PHOTO: Supreme Leader leading Wednesday’s Eid al-Fitr prayer for end of Ramadan

Iran’s Supreme Leader has proclaimed that the wave of terrorist attacks in the Middle East and beyond are the result of US, British, and Israeli plotting.

In his speech on Wednesday, marking the end of the holy month of Ramadan, Ayatollah Khamenei referred to bombings in the past week in Iraq, Turkey, and Bangladesh that have caused hundreds of deaths. The attacks have been linked to the Islamic State, but Khamenei preferred to cast the blame elsewhere.

The Iranian regime has stepped up its rhetoric about “terrorism” to link its regional concerns, including the crises in Syria and Iraq, with its call for vigilance against the enemy at home. Last week the Supreme Leader warned of “terrorism” connected with US involvement in the Middle East, while State TV on Monday featured the “confessions” of two men accused of ISIS membership and plans for 50 attacks in Tehran and other Iranian cities.

The Supreme Leader has also used the concern over “terrorism” to justify the continued suppression of dissent, including the strict house arrests of opposition leaders since February 2011.

See Iran Daily, July 5: “Terrorist Confessions” on State TV

In Wednesday’s speech Ayatollah Khamenei also invoked Iran’s support for Palestine against Israel and upheld the fortitude of Yemen’s people against Saudi intervention in the country’s civil war.

Returning to the domestic front, Khamenei repeated his warning of “sedition” to benefit Israel: “Enemies want to engage world of Islam in internal issues to give Zionist regime opportunity to pursue its malignant objectives.”

The Supreme Leader’s message was in contrast to that of President Rouhani on Twitter:

The “Payslips Scandal”

The Supreme Leader’s most important domestic statement may have been on the controversy over the excessive salaries of Government officials, which has taken over Iranian politics in recent weeks.

The scandal broke last month when Iranian media linked the payslips of officials which showed exorbitant pay, bonuses, and other perquisites. President Rouhani set up an enquiry, led by 1st Vice President Eshaq Jahangiri, which issued a report this week, and four heads of banks have already been fired.

Khamenei said on Wednesday:

In the past, there had been systematic neglect and mismanagement which should be watched closely by the different branches of government, the Judiciary and the Executive branches. Fortunately they have promised to address the issue.

Illegal payments made should be returned and the receivers of such salaries should be laid off from their positions. They enjoy no merit to make them fit to serve the public.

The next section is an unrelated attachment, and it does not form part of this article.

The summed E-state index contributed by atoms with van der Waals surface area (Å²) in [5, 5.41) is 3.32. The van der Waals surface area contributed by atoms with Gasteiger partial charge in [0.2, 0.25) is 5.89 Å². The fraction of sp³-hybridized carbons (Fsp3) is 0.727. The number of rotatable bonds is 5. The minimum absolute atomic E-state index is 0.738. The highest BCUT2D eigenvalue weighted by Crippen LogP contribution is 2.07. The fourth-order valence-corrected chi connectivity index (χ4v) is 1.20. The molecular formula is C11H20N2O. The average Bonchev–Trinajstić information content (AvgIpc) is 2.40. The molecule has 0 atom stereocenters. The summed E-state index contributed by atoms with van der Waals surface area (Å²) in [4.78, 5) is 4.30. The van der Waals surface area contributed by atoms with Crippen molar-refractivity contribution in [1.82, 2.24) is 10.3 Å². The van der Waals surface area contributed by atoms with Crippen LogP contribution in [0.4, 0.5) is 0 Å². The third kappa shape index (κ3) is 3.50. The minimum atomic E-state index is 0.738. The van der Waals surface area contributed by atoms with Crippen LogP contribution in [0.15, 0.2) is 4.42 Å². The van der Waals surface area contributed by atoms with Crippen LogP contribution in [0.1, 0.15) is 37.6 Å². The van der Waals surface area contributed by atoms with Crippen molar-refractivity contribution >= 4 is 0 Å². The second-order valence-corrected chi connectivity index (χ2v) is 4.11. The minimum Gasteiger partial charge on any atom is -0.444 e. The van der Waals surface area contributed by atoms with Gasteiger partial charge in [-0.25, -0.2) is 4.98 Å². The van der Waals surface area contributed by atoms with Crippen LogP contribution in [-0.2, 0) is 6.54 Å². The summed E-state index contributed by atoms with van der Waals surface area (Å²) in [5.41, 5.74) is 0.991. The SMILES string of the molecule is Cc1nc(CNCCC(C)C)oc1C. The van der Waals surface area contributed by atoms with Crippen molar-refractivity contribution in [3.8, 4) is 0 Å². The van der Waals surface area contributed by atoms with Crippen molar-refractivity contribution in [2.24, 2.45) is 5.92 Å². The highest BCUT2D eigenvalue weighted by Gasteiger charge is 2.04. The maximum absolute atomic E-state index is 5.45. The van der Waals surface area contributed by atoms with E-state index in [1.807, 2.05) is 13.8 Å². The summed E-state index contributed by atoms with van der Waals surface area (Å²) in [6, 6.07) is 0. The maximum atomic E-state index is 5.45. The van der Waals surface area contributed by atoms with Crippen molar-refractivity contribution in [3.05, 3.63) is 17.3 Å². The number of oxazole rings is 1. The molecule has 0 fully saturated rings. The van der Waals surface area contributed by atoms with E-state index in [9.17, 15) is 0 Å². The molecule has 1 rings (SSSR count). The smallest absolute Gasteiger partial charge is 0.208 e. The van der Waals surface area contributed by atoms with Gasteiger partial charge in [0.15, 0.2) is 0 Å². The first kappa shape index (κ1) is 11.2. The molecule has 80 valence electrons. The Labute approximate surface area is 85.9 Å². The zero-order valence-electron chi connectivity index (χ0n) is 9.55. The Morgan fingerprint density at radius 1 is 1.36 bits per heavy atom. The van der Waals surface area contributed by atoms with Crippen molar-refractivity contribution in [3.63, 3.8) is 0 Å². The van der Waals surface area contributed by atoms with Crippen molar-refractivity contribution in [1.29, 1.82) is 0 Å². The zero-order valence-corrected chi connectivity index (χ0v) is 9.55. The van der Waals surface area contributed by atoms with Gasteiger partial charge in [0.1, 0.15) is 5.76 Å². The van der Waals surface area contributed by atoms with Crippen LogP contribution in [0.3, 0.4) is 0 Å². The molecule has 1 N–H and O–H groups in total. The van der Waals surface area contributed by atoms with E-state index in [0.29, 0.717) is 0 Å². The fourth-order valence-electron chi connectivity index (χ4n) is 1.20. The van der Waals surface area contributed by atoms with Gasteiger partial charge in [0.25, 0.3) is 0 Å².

Rouhani summarized the findings of the Government enquiry in an open letter to the Iranian public on Monday. He promised to close legal loopholes permitting the “unusual payments” and vowed “to deepen fighting corruption…in the administrative and economic system”.

Lockheed Martin Rejects Business With Tehran

Taking a different line from its rival Boeing, US aerospace company Lockheed Martin has rejected reports that it is exploring business with Iran.

Last month Boeing confirmed a $25 billion deal to sell aircraft to Tehran, but Iranian media reported on Thursday that Lockheed is maintaining its refusal of any agreements.

Reuters said in early June that Lockheed, the largest arms manufacturer in the US, was seeking guidance from the Obama Administration over the sale of commercial helicopters to Iran through ts subsidiary Sikorsky. The vice president of sales and marketing for Sikorsky, Nathalie Previte, said that the company was consulting Washington: “I want to understand the US government’s policy about what can be done and what can we not do, and really clear everything with the U.S. government even before we start completing the analysis.”

However, Lockheed said in a one-line statement two days later, “Consistent with U.S. Government policy, Lockheed Martin is not pursuing business opportunities in Iran.”

Boeing said that its agreement with Iran Air, the Islamic Republic’s flag carrier, was reached “under authorizations from the U.S. government following a determination that Iran had met its obligations under the nuclear accord reached last summer”. It said that completion of the deal is “contingent upon U.S. government approval”.

While the US has lifted sanctions on Iran following January’s implementation of the July 2015 nuclear agreement, it has maintained other restrictions and has imposed new measures over Tehran’s ballistic missile testing.